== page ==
Arriving at a hotel or Airbnb guest house and seeing there’s a Roku device already installed on the TV is a great feeling. Realizing once you’re on the plane back home that you’ve forgotten to log out of that Roku, however, is a terrible feeling. Your Airbnb host probably isn’t too thrilled by it either. Well, good news is here for both parties, as Roku has just announced that it is rolling out an automatic sign-out feature to its platform, beginning with select Roku devices in the U.S., Mexico, and Latin America. Over the coming months, it will arrive on all remaining Roku players, with Roku TVs expected to get the update last.
The feature will work a lot like the checkout feature for most booking sites. The guest simply sets the time and date that they want to be automatically signed out of that particular Roku device. If you’re a host, you can choose to turn this feature on or off, though we can’t imagine why you wouldn’t use it. Receiving a panicked text from a former guest at 2 a.m., when they realize they’re unable to watch Netflix because your current guest is unwittingly using that account, doesn’t sound like a recipe for a productive day. To enable the feature, your account must have a 4-digit PIN associated with it.
Cleverly, if your guest uses channels that you haven’t downloaded to your Roku, they can add these from the Channel Store, and they’ll be removed from your device once they’ve been automatically signed out, leaving your Roku experience untouched.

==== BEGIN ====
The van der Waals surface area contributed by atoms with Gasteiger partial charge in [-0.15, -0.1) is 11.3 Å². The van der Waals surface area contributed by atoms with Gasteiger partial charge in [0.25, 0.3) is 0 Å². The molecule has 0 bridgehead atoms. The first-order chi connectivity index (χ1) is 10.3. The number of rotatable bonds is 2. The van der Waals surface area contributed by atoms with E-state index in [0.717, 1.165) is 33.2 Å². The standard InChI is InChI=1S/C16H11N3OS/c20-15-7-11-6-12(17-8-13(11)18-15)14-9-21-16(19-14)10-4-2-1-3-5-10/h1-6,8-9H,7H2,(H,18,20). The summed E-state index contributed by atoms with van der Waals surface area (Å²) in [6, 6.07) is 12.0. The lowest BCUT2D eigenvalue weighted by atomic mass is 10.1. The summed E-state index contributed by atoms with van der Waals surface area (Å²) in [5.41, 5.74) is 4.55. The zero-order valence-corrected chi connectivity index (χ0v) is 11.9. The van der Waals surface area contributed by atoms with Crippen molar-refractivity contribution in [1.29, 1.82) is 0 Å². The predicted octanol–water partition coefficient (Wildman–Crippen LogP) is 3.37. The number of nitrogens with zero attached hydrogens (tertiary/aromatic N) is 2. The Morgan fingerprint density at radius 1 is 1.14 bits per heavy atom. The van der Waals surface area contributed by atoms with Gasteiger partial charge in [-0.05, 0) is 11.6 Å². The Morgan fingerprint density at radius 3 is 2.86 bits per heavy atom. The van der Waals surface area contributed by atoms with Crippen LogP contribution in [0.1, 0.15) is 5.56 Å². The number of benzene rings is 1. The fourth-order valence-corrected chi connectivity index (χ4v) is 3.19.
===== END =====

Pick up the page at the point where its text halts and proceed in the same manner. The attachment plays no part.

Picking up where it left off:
It’s been a busy few weeks for the streaming device company. Earlier this month, it revealed that it would be ending its dependence on its devices, with the news that its ad-supported Roku Channel would work directly within the Roku app on iOS and Android. Then, at CES 2019, it launched the first 8K Roku TVs with partner TCL. Most recently, its users became the first people to get access to a new product offering from Sling TV that provides free TV shows from the platform’s channels, and gives people the ability to subscribe to individual à la carte channels, without having to first pay for the full base set of channels.